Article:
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Fifty years later, Rangers officially arrive as American League power

ARLINGTON, Texas -- There was the legend, standing in the middle of a baseball field strewn with empty bottles of ginger ale and red, white, and blue confetti. His Texas Rangers had been American League champions for nearly an hour now, and it was all beginning to sink in. "The fans here have just waited a long, long time for this," said Nolan Ryan, already donning the commemorative blue Rangers hat and the commemorative red t-shirt. "Looking back to spring training, I just felt like this team was on a mission. There was a lot to overcome, but this is a resilient team, an unbelievably resilient team. It's a credit to the organization. It's just ..." -- he paused for a moment and gazed up into the stands, where 50,000 fans were still standing and cheering, then continued -- "... very, very rewarding."

The tableau was unimaginable only seven months earlier, when it all seemed to be unraveling for the Rangers. Seven months ago the future of manager Ron Washington was on life support after he admitted to cocaine use during the 2009 season. Debt-ridden owner Tom Hicks could find no takers for a financially mismanaged franchise that would, in May, become the first major league club in 17 years to file for bankruptcy. Supplanting the Angels atop the AL West? That was the least of the club's worries.

But now here they were, headed to their first World Series in franchise history, and celebrating a complete dismantling of the defending champion Yankees in an ALCS that was more lopsided than the record will show. Yes, the Yankees were one win away from forcing a Game 7, but they were outplayed in nearly every facet in a series in which the Rangers outscored the Yankees 38-19.

On Friday night, the Rangers officially arrived as an American League power. How did they do it?

There was Colby Lewis, pitching the game of his life. Lewis, the 31-year-old Japanese import who a year ago was making his home starts at Mazda Stadium in Hiroshima, outpitched Phil Hughes for the second time in this series. Lewis kept the Yankees off balanced with a heavy dose of sliders and curveballs. He faced the minimum 12 batters through four innings. He struck out Marcus Thames with a filthy 85 mph slider to end the fifth and put a stop to a potential Yankees rally. He was the first starting pitcher to beat the Yankees twice in an LCS since Tim Wakefield did so in 2003. Yes, the Rangers do have shut-down pitchers not named Cliff Lee. "Colby Lewis was outstanding," Washington said. "You know, I knew there were some doubters out there, but we watched this guy pitch for us all year and we knew he was capable of throwing the type of game he went out there and threw tonight."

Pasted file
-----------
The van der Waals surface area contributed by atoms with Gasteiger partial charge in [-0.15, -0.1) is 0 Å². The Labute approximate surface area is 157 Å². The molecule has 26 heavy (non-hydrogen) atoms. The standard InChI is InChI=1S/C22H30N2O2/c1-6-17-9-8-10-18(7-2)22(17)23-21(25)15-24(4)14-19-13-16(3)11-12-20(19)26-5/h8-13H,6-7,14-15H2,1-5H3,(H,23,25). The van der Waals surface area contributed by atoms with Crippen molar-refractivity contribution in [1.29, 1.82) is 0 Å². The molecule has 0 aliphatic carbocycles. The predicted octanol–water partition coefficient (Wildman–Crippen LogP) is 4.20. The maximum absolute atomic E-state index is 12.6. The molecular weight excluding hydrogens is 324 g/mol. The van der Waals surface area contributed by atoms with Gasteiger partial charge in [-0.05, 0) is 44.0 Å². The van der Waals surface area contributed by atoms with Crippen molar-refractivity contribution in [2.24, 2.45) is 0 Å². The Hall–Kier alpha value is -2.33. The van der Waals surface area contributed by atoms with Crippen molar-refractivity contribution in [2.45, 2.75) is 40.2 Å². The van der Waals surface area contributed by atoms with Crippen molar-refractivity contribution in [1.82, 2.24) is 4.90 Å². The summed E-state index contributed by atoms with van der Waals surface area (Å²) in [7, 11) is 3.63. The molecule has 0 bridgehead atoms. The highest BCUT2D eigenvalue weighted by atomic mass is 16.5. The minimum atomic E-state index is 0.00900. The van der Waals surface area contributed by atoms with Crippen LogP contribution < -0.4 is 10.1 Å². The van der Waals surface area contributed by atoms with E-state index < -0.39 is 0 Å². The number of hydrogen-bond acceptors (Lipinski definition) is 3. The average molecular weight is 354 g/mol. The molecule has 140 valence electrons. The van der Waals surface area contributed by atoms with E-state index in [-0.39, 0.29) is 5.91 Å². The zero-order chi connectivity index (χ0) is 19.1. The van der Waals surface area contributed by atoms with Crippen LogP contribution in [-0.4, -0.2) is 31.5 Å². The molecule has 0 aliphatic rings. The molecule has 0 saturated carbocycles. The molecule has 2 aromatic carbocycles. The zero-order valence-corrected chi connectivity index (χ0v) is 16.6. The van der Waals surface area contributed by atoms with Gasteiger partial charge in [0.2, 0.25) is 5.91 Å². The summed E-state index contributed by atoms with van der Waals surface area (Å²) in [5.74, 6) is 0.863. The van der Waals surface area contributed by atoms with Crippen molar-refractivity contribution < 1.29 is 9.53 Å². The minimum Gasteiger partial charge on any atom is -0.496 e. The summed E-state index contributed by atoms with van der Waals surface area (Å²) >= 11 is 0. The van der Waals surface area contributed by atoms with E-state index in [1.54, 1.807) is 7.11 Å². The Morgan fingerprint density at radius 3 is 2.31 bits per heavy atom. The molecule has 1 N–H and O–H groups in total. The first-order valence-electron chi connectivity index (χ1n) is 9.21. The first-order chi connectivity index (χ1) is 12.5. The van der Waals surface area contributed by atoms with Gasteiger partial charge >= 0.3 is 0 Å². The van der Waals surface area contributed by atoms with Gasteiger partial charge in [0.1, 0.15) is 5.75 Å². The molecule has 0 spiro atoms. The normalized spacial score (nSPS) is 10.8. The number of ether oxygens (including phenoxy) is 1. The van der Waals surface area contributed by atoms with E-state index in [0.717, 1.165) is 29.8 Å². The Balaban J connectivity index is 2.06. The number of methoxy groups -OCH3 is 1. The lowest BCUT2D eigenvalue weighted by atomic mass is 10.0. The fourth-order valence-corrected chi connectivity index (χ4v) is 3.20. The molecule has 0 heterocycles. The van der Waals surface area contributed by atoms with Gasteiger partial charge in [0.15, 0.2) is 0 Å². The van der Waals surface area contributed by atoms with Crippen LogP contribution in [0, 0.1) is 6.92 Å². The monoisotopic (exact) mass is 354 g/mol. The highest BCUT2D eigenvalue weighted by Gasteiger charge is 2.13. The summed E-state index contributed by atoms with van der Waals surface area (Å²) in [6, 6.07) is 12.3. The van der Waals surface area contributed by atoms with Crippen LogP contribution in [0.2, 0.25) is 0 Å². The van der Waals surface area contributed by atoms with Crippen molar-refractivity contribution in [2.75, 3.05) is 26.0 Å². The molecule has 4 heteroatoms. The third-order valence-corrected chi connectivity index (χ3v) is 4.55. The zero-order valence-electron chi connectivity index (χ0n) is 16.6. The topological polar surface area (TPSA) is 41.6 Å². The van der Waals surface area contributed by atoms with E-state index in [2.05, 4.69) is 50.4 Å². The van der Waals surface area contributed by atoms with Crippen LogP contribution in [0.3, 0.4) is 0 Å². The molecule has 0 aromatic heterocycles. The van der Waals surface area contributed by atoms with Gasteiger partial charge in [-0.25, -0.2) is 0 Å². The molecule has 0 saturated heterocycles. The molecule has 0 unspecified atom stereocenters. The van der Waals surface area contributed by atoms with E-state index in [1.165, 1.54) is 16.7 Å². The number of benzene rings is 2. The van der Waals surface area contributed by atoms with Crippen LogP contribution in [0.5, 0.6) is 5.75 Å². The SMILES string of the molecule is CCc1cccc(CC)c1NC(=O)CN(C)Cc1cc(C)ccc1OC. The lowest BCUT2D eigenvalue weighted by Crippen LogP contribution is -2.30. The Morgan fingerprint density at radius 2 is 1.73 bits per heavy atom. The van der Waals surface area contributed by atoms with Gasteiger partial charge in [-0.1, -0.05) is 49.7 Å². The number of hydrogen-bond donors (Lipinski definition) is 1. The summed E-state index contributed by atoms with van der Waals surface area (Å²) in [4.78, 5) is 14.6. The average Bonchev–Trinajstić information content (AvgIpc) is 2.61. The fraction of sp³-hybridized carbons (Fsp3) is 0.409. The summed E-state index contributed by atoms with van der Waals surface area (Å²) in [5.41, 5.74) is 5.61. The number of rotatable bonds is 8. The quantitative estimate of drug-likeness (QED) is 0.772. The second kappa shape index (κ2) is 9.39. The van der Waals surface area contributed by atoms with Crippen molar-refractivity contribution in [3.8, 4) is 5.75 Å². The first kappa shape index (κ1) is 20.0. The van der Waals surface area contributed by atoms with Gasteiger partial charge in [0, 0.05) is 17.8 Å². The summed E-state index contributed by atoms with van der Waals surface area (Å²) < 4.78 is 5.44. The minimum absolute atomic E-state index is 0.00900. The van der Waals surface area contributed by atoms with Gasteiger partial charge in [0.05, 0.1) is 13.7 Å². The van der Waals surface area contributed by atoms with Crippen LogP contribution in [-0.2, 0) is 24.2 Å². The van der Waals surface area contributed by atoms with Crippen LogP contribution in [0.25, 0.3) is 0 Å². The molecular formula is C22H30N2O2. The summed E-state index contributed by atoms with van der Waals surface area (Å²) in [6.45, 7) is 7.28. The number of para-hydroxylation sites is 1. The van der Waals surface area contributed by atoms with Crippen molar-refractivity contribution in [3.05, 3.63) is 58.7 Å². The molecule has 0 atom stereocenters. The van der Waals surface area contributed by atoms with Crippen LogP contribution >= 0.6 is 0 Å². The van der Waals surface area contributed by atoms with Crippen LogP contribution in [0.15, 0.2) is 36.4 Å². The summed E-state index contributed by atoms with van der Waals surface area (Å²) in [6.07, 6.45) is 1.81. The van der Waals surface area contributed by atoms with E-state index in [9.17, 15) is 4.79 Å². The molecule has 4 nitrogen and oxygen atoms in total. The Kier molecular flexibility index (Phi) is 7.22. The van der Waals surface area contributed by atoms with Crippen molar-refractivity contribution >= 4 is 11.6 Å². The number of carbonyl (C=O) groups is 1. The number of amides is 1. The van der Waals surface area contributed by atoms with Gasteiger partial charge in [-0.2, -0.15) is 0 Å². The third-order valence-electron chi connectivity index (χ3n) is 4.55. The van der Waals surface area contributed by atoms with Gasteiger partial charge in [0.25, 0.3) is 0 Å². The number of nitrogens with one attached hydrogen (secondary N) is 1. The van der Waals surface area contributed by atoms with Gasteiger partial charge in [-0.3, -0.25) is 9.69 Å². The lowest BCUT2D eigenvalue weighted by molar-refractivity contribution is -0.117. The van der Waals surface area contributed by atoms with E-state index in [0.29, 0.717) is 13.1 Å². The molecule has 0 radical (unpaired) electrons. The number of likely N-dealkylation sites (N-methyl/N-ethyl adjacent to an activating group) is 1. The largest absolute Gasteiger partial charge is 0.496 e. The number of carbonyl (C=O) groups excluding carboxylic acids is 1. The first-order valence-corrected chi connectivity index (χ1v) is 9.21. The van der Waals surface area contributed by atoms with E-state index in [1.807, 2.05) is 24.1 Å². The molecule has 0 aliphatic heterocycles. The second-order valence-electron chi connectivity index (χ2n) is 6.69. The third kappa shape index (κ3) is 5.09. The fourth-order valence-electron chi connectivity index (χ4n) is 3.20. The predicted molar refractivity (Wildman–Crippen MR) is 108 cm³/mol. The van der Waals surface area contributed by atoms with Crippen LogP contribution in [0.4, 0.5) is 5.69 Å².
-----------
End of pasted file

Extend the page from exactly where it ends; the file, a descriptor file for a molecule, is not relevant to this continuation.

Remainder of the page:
There was Vladimir Guerrero, making the Yankees pay for giving an intentional walk to Josh Hamilton by slamming a curveball from Hughes for a two-run double in the fateful fifth inning. As he stood on second base, Guerrero, the aging All-Star the Angels didn't want anymore, lifted his helmet to acknowledge the chants of "VLAD-Y! VLAD-Y! VLAD-Y" echoing across the ballpark after his hit gave the Rangers a 3-1 lead. "You pitch around Josh Hamilton and you've got Vlady staring at you in the face," Lee said. "That's not a position you want to be in if you're a pitcher. And that's what makes our lineup so tough. It was just a matter of time before Vlad came up with the big hit." (For the record, Yankees manager Joe Girardi intentionally walked Rangers hitters eight times in the series. Texas hitters responded with six RBIs after those walks.)

There was Nelson Cruz, scorching a home run over the center-field wall off a fastball from Dave Robertson. The homer sent the red-pom waving crowd of 51,404 into a frenzy. "Huge," outfielder David Murphy said of the hit. "Just huge. That's Nellie. People talk about Josh and Vlady, but he kind of gets overlooked. All he does it just get big hits for us." In what's been a star-making postseason, Cruz extended his hitting streak to 11 games.

And there was Neftali Feliz, Texas' baby-faced rookie closer, taking the mound with Alex Rodriguez at the plate. It was just past 10 o'clock in Texas. The rookie fired an 83 mph slider past the former Ranger for a called third strike on the outside corner. Of course it had to end this way, with an emphatic strikeout of the player who for so long had symbolized the failures of a once-inept franchise.

And with that pitch, an era was over, 50 years of failure were over, and the Rangers were headed to the World Series.